Dissertations, Theses and Capstone Projects

Date of Award


Degree Type


Degree Name

Master of Science in Criminal Justice (MSCJ)


Criminal Justice

First Advisor

Dr. Sutham Cobkit

Second Advisor

Dr. Jennifer Willard

Third Advisor

Dr. Gang Lee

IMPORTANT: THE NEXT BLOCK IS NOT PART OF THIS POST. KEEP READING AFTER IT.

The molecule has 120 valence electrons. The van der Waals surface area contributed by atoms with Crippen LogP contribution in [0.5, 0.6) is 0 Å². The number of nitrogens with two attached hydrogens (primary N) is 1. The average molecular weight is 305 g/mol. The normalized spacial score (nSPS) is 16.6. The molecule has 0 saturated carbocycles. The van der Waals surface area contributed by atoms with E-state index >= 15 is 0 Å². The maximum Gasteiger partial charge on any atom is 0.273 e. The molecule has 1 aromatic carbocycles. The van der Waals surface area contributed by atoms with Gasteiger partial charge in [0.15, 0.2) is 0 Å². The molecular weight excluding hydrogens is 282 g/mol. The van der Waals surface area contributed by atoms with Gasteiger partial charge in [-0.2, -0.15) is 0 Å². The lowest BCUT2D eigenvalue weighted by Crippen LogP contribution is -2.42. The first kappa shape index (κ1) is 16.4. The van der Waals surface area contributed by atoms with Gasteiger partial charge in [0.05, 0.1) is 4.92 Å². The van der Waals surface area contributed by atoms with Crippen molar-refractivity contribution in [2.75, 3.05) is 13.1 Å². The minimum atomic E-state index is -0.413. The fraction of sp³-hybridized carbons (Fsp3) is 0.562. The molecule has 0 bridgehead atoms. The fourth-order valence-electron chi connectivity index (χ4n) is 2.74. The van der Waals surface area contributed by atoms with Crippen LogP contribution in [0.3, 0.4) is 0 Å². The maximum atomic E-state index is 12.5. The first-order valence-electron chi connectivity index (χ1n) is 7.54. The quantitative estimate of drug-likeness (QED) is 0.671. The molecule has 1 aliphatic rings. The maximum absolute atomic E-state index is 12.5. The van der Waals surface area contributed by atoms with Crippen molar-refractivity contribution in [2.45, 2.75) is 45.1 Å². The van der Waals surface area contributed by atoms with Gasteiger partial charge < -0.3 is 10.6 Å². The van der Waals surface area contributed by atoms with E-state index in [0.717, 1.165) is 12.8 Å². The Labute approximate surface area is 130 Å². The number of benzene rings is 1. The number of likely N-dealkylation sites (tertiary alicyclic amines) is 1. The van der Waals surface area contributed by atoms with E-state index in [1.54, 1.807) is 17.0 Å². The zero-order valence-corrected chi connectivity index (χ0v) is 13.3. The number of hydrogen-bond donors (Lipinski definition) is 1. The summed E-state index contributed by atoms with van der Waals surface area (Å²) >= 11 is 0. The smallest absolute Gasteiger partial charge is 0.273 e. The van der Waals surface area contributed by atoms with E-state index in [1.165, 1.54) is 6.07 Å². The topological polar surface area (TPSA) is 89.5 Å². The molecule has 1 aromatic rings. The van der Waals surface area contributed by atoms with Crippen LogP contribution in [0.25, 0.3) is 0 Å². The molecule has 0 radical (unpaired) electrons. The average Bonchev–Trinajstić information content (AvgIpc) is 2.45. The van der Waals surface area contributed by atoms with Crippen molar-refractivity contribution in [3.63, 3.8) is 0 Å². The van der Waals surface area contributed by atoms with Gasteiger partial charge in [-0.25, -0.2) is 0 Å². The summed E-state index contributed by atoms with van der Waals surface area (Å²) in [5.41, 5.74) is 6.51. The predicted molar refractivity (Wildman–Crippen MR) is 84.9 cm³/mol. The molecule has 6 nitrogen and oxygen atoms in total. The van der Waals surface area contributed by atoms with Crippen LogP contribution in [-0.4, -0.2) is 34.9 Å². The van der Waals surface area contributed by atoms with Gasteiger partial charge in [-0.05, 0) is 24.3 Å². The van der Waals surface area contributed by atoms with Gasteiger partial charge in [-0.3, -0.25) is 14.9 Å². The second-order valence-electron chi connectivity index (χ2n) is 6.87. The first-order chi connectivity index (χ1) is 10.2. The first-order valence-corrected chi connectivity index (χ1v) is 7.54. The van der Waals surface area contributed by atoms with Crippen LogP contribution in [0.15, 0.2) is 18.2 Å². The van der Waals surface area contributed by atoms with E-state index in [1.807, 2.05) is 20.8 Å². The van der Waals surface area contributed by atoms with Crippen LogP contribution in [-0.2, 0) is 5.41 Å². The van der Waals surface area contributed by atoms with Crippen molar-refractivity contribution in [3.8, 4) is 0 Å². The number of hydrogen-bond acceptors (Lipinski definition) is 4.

Often there are reports of people being the victims of excessive force from law enforcement officers. Despite the occurrence of documented cases of excessive force, there is a possibility that accusations of excessive force are exaggerated. Personality and situational theories have been applied to the study of people’s perceptions of excessive force. The purpose of this study is to replicate a study conducted by Perkins and Bourgeois (2006). This study will attempt to determine how situational factors and differing personalities can cause differences in society’s perception of excessive force, similar to Perkins and Bourgeois (2006). This study has two purposes: to provide literature demonstrating the possible effects perception has on deadly force and to replicate a study conducted by Perkins’ and Bourgeois’. Two hypotheses were proposed: (1) perception of excessive force increases when the amount of law enforcement officers and fired shots increase and (2) personality traits would be related to individual perception of excessive force. After surveying a sample of 205 participants, this study did not find strong support for the proposed hypotheses. However, there were slight relationships between constructive patriotism and the 1-officer/2-shots scenario. Excessive force, while not a recent phenomenon, has become a recent study; causing limited research and empirical information. Currently, the amount of literature and lack of empirical evidence are limitations to determining how excessive force is perceived. However, this study has the possibilities ofbeginning extensive and future research to provide additional evidence on the controversial topic of deadly force. Validated evidence and support of current theories and literature will offer insight to society’s perceived use of excessive force. This may, in turn, help law enforcement develop decision-making paradigms to determine whether or not excessive force is warranted in a given situation.